The Waverly School, a progressive school in Pasadena, spanning young kindergarten through 12th grade, is utilizing a unique method originated in France, a “fruit wall” to plant 27 apple trees at its farm. While a yearlong working farm, this is the largest single planting effort for The Waverly Organic Farm in its 15 years of existence.
“The farm exemplifies our interdisciplinary and experiential approach to learning. Our students engage in scientific observation and experimentation, create works of art, write poems, and plant the foods of other cultures at the farm,” said Waverly Head of School, Heidi Johnson. “In addition, they have opportunities to taste freshly picked produce and play in nature.”
This project will be integrated into the curriculum for students and the planting effort is being overseen by the Waverly parent and Organic Farm coordinator Barbara Ayers. At a recent fundraiser sponsored by Whole Foods Market’s Arroyo location, monies were raised for a cider press which will be used for apple harvesting. The apples are coming from a grower in Riverside County, Kevin Hauser of Kuffel Creek Nursery.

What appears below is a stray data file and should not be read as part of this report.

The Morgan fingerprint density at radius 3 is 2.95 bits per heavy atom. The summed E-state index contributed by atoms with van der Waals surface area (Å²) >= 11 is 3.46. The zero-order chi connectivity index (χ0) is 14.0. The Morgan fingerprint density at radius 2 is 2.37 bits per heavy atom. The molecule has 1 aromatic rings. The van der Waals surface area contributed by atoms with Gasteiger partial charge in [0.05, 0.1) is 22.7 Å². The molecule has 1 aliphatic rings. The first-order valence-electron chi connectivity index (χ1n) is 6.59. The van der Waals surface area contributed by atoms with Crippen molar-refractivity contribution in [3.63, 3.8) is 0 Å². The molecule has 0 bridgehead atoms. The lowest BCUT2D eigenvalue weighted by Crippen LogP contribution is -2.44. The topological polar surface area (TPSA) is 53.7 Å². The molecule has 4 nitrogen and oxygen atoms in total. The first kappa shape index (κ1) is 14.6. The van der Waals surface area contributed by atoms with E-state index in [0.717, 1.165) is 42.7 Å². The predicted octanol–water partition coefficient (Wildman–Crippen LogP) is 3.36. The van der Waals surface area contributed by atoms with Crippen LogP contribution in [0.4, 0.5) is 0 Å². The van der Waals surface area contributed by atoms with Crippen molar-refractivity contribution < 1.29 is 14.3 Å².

The Waverly Organic Farm apple hedge is going to be made up of about half Fujis, and then a mix of more unusual varieties: “Sierra Beauty,” “Stump,” and “Molly’s Delicious” in addition to a selection of crab apples (“Etter Crab,” “Wickson Crab,” and more) to add tang to the school’s apple cider.
The Waverly Farm is an outdoor classroom for teachers to take their classes for writing, observations of wildlife and to conduct science experiments. The Farm allows for curriculum related projects, such as:
- Math: calculate crop yields, make planting charts and graphs;
- Science: garden ecology and plant biology; the effect of climate on crop cultivation and human survival;
- Language Arts: write comparative essays on colonial life and students’ own lives in regard to food production and consumption; creative writing related to observations in nature;
- Nutrition and Health: compare a colonial diet with today’s diet;
- Creative Arts: create artwork based on natural observations, design and build farm implements, create harvest songs and recreate harvest festivals; and
- Physical Education: engage in activities like capture the flag, run around the track and swinging from the tire swing.
In the existing brown space children and their adult companions can run, climb, dig, poke, closely observe and actively explore a variety of existing environments. They can dream up different imaginative games in this space. The essence of the space is that it is complex, protected, unformed and natural which is valuable in and of itself, and raises multiple possibilities, each worthy of pursuit. – Source: The Waverly School News Release
For more information, visit, The Waverly School